Forty plus years ago, when folks began to talk of "The Global Villlage" and the European Union, etc.,I (a Canadian/ American) was living in Inverness and waxed eloquently (I thought) about the UK having achieved it ... even though Scottish pounds were sometimes rejected by John Lewis in London .. and, so now, I watch on tenterhooks ... and pray.

    Elizabeth A.

  5. I have a book translated from German, The Big Book of Knitting, which calls it Shaker knitting, if that helps.

  6. Anonymous4:13 PM

    Jean, the referendum is being watched closely from Canada, with much ink on comparisons with/differences from Quebec's 1995 referendum, which was extremely emotional for most of us and ended up with 50.58% "no" and 49.42% "yes". New book out by a respected Quebecoise journalist reveals the "Yes" side were not nearly as united in their vision as we'd all thought, and seemed even at the time that a sizable proportion of the "yes" side weren't imagining complete separation, but a better deal within our confederation. Consensus is that at least the Scottish question is clearer on what the vote is actually about.
    My Life with MIddlemarch is a good read, not quite so satisfying as I'd expected from some reviews but interesting in terms of which of the couples that reader found most interesting at various stages in her own life. It has sent many North American readers back to the novel itself, I'm glad to say. Worth a read if it does come out in your electronic format.
    - Beth in Toronto

  7. The commenter above me summed it up quite nicely. I can remember the turmoil and worry Canada felt on the months weeks and days before the referendums. Too many unknowns in the fine print to dismiss lightly.

  8. Anonymous6:46 PM

    For Brioche in the Hiatt 1988 edition, refer to Honeycomb Stitches in the index (page 555).

  9. I was meaning to comment yesterday but with my customary organisation (!) didn't get around to it. It must be a worrying time, I think, from the recent reaction of the Westminster Villagers, that no one (down south at least) expected it to get this close to yes. But remember that you have a greater citizenship (no, not the US!), but in God's kingdom and whatever happens on the 18th September, He remains the same, always. The wonderfully wise Corrie ten Boom said, “If you look at the world, you'll be distressed. If you look within, you'll be depressed. If you look at God you'll be at rest.”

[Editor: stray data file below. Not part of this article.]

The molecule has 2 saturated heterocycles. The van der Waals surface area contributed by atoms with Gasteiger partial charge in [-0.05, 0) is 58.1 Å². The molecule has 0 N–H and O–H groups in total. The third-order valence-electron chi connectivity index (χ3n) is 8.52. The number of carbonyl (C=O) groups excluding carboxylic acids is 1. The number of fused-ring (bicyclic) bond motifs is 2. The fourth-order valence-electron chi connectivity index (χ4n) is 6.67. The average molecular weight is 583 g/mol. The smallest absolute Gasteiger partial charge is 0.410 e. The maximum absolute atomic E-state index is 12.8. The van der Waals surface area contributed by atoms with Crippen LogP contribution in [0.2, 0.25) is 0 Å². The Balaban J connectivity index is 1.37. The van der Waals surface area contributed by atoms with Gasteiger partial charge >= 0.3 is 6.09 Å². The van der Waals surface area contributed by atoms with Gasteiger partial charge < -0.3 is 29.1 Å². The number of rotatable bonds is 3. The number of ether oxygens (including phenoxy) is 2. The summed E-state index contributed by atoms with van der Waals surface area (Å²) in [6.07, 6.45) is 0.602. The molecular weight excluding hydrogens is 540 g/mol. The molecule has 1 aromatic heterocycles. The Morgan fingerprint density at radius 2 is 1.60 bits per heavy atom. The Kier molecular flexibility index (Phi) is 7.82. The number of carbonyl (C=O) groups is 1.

Hope that helps a bit. And the blanket could well become an heirloom, showed off with pride by baby Ted to his wife and used for his first baby.

    (And I know how hard it is to be positive at times, it is often hard work going against my natural inclination)

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  11. Heh, your progress on the Rams and Yowes is giving me incentive at any rate. I started it in September of 2012 and am only one color further along in the border than you are.

    I wish this was because I've knit a prodigious amount of other things, but this has been essentially my only project. I am busy with many things, a slow knitter, and nothing gets done in DC humidity during the summers.

    My 4 year old DC native daughter has repeatedly asked if the Rams and Yowes I'm working on is for her (not always quite that politely) so if that sample of one provides any reassurance perhaps you could answer a question of mine.

    I am likely going to be in Glasgow over Halloween with the previously mentioned 4 year old daughter. Since she's been talking about this Halloween of 2014 since approximately Nov 2, 2013 we're trying to figure out if trick or treating is something that goes on in Scotland. Would I have to run ahead a few houses of her and give candy to amused homesteaders to hand back to her? Gently prep her for missing Halloween? Give up on the entire foolish notion?

  12. I don't think I would take a 4year old out house to house in Glasgow or elsewhere where I did not live! Trick or treating, if done , here is usually only ever with close neighbours and friends

  13. =Tamar3:57 PM

    I've read that "guising" (from "disguise") was/is done in Scotland. I speculate that it may have been part of the origin of the US custom, which is now fading.